Ava, Trainee Healthcare Science Pratitioner

Yeuk Wong- Portrait Shot

Meet Ava, Trainee Healthcare Science Practitioner specialising in Clinical Neurophysiology at UHS. 

Can you tell us about your role and how it helps improve patient care and UHS?

I am a trainee healthcare science practitioner specialising in clinical neurophysiology – an allied speciality to neurology and neurosciences. We focus on assessing the electrical activity in the brain, spinal cord, and peripheral nerves to diagnose neurological disorders. We use techniques like electroencephalography (EEG) to diagnose epilepsy and monitor brain activity during seizures, nerve conduction studies to identify peripheral nerve issues, and evoked potentials to assess the sensory pathways, especially in conditions like multiple sclerosis.

At UHS, our team of clinical scientists run these tests and analyse the data while our consultant clinical scientists interpret the results. These tests help neurologists and other specialists make accurate diagnoses. We work closely with other tests like neuroimaging to get a broader clinical picture, allowing us to provide comprehensive care for our patients.

How would you explain healthcare science to someone new, and its importance to healthcare?

Healthcare science uses various skills from science, engineering, and technology to diagnose, prevent, and treat diseases. With more than 50 different specialities, we collectively form the scientific foundation of the NHS, supporting 80% of all diagnoses.

What personal qualities do you think are crucial for success in healthcare science at UHS?

In the healthcare field, having a genuine passion for the work and care for patients is essential. Healthcare science involves collaboration across different disciplines. Strong teamwork and communication skills enable us to work efficiently with diverse teams, making the most of each other’s expertise to achieve common goals.

What kind of qualifications or background do people need to pursue a career in healthcare science/your field?

In healthcare science, there are lots of ways to get trained and educated. You could jump straight into working as a healthcare science assistant or you could pursue a degree in healthcare science. The Practitioner Training Programme takes three years, incorporating academic study and on-the-job training. By the end of it, you’ll be certified as a healthcare science practitioner. Applicants are expected to have three A-levels (or equivalent qualifications) with two science subjects, along with supporting GCSEs. Or, if you’ve already got a relevant bachelor’s degree, you could go for the Science Training Programme at the master’s level to become a clinical scientist.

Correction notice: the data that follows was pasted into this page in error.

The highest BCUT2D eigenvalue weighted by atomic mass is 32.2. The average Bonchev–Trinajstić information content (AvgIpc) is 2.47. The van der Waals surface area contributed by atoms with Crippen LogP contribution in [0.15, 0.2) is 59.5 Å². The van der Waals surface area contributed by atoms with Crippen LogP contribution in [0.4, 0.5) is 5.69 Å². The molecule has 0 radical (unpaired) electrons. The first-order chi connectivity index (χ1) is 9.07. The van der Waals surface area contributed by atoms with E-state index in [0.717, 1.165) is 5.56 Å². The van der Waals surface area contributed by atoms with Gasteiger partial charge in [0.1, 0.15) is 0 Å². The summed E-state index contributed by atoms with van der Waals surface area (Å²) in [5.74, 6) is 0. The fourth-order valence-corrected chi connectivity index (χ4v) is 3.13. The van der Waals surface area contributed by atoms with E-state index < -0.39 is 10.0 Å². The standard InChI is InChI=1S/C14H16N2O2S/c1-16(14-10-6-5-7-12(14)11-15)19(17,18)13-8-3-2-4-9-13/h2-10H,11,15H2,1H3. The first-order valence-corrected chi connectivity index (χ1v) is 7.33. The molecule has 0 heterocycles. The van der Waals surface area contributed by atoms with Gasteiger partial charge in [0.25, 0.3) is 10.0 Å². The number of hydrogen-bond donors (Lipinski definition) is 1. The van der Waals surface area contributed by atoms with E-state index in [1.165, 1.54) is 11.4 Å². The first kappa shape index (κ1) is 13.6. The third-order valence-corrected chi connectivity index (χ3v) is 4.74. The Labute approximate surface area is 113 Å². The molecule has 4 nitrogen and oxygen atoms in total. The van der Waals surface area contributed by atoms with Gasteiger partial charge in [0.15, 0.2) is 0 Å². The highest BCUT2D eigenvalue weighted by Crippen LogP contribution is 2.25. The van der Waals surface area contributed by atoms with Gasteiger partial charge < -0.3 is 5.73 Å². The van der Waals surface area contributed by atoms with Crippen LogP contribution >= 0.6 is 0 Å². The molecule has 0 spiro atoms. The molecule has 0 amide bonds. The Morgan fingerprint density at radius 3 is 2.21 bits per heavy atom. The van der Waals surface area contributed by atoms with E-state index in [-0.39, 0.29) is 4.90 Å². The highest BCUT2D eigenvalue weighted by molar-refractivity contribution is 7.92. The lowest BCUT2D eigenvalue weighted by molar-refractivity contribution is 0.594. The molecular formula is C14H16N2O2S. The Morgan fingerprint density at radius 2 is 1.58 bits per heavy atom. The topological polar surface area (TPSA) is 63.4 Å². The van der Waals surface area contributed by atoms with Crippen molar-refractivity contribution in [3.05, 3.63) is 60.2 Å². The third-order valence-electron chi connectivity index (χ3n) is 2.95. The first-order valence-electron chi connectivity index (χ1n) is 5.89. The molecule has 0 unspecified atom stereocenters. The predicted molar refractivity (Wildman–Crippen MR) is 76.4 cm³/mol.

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Are there any upcoming developments in your department that excite you?

We’ve recently resumed doing intracranial EEG after pausing during COVID-19. It is used to locate the cause of seizures in diagnosing epilepsy and planning for surgery. The neurosurgeons put electrodes inside the skull to record brain activity directly. These test results help them pinpoint and remove brain tissue causing seizures, all while making sure important functions like speech and movement are kept intact.

How does your team boost morale and lend support at work? Any unique approaches your team offers support?

Our department is quite social, and we’ve bonded as colleagues. We often grab lunch or drinks together outside of work, especially during holidays like Christmas. At work, we have regular department meetings where everyone can voice their concerns. It can get tricky sometimes dealing with paediatric patients or those who aren’t too keen on the tests, but we’re always there to support each other in these situations.

And when we get donations from charities, it really boosts our team’s morale. It’s something that brings us all a lot of happiness and motivation.

For aspiring healthcare scientists, what advice would you offer?

Getting hands-on experience in clinical settings through volunteering or working in healthcare facilities can be really helpful. These opportunities offer valuable insights into how patient care and healthcare delivery work in real life.

It is also important to work on soft skills like teamwork, communication, and organization to succeed in this field.

Want to find out more about the various Healthcare Science opportunites at UHS? Click here to learn more.